If you don’t do anything about it, the danger is that, should anything happen to your iPhone, all the data that can’t be backed up to your iCloud could be lost.
This includes any treasured photos there might be in the surplus data.
The first thing you need to do is to find out your Next Backup Size and how much iCloud storage you have available.
- On iOS 11 or later and iPadOS: Go to Settings > [your name] > iCloud > Manage Storage > Backups. Tap the device you’re using.
- On iOS 10.3: Go to Settings > [your name] > iCloud > iCloud Storage > Manage Storage. Tap the device you’re using.
After you’ve checked to see how much iCloud Storage you have, Apple advises the following steps to complete your backup:
- Upgrade your iCloud storage plan.
- Reduce the size of your backup.
- Delete any data that you don’t need.
- If you can’t complete a backup, check that you’re connected to Wi-Fi and ensure your device is up to date.
- If you still need help, contact Apple Support.
Device turning off by itself
In 2017, Apple admitted that it slowed down older iPhones, a feature introduced to protect against problems caused by ageing batteries.
The company explained that when a smartphone battery is in a poor condition it may not be able to supply the required maximum current demanded by the phone’s processor at full speed.
That means the iPhone could shut down without warning in an effort to protect the internal components.
Apple defended its actions in a statement, saying: “Our goal is to deliver the best experience for customers, which includes overall performance and prolonging the life of their devices.”
However, it didn’t go down well with users, who had long suggested that this was the case only to be told different by Apple experts.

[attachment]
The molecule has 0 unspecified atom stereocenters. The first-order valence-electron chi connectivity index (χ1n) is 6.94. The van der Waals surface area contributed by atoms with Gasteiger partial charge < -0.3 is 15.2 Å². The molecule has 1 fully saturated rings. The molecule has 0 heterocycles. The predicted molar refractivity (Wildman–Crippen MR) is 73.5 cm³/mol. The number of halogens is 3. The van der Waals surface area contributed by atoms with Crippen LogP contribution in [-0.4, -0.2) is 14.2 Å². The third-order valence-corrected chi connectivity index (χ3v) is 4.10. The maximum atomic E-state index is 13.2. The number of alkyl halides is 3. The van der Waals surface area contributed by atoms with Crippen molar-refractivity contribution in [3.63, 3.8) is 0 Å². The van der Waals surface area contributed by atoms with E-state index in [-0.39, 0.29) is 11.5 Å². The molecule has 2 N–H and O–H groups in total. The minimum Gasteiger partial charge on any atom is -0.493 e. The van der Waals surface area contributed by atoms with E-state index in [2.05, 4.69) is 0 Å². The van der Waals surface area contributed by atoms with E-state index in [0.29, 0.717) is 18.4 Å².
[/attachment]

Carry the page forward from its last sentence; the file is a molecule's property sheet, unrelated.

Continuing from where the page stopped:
To appease angry users, in 2018 Apple offered to replace ailing iPhone batteries for just £25. However, the iPhone battery replacement programme ended on 31st December 2018.
If your iPhone is switching itself off despite it showing there is some charge left in the battery, you might need to invest in a new battery.
If your iPhone is covered by warranty, AppleCare+, or consumer law, Apple will replace your battery at no charge. If you don’t fall into one of those categories, you’ll have to pay to have your iPhone’s battery replaced.
The cost of battery replacement depends on what model you have – sending it off to Apple for replacement, it’ll either be £49 or £69.
Rapid battery drain
If you’re experiencing a rapid battery drain, where the “Low Battery’ notification pops up within a couple of hours of it being fully charged, it can render your iPhone unusable (unless it’s constantly plugged in).
Typically, battery life problems are encountered after an iOS upgrade, with the updated system putting extra stress on the battery. But a battery replacement might not be necessary…